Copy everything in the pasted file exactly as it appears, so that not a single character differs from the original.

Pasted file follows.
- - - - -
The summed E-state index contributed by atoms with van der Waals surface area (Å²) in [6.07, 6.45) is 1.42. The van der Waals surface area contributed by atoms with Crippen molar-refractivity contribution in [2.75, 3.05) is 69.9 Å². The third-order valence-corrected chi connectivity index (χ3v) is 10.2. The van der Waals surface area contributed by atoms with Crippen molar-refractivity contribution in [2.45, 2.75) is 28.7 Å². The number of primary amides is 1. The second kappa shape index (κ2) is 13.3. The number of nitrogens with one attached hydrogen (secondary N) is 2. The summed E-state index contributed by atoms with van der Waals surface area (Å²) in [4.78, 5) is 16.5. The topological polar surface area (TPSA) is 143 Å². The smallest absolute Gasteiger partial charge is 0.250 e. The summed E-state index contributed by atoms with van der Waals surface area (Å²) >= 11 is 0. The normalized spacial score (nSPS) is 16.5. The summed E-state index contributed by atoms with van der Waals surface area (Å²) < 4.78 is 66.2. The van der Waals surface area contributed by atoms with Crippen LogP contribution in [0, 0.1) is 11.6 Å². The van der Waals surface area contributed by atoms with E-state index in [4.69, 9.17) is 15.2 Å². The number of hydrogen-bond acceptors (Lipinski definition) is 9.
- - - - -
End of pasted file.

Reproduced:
The summed E-state index contributed by atoms with van der Waals surface area (Å²) in [6.07, 6.45) is 1.42. The van der Waals surface area contributed by atoms with Crippen molar-refractivity contribution in [2.75, 3.05) is 69.9 Å². The third-order valence-corrected chi connectivity index (χ3v) is 10.2. The van der Waals surface area contributed by atoms with Crippen molar-refractivity contribution in [2.45, 2.75) is 28.7 Å². The number of primary amides is 1. The second kappa shape index (κ2) is 13.3. The number of nitrogens with one attached hydrogen (secondary N) is 2. The summed E-state index contributed by atoms with van der Waals surface area (Å²) in [4.78, 5) is 16.5. The topological polar surface area (TPSA) is 143 Å². The smallest absolute Gasteiger partial charge is 0.250 e. The summed E-state index contributed by atoms with van der Waals surface area (Å²) >= 11 is 0. The normalized spacial score (nSPS) is 16.5. The summed E-state index contributed by atoms with van der Waals surface area (Å²) < 4.78 is 66.2. The van der Waals surface area contributed by atoms with Crippen LogP contribution in [0, 0.1) is 11.6 Å². The van der Waals surface area contributed by atoms with E-state index in [4.69, 9.17) is 15.2 Å². The number of hydrogen-bond acceptors (Lipinski definition) is 9.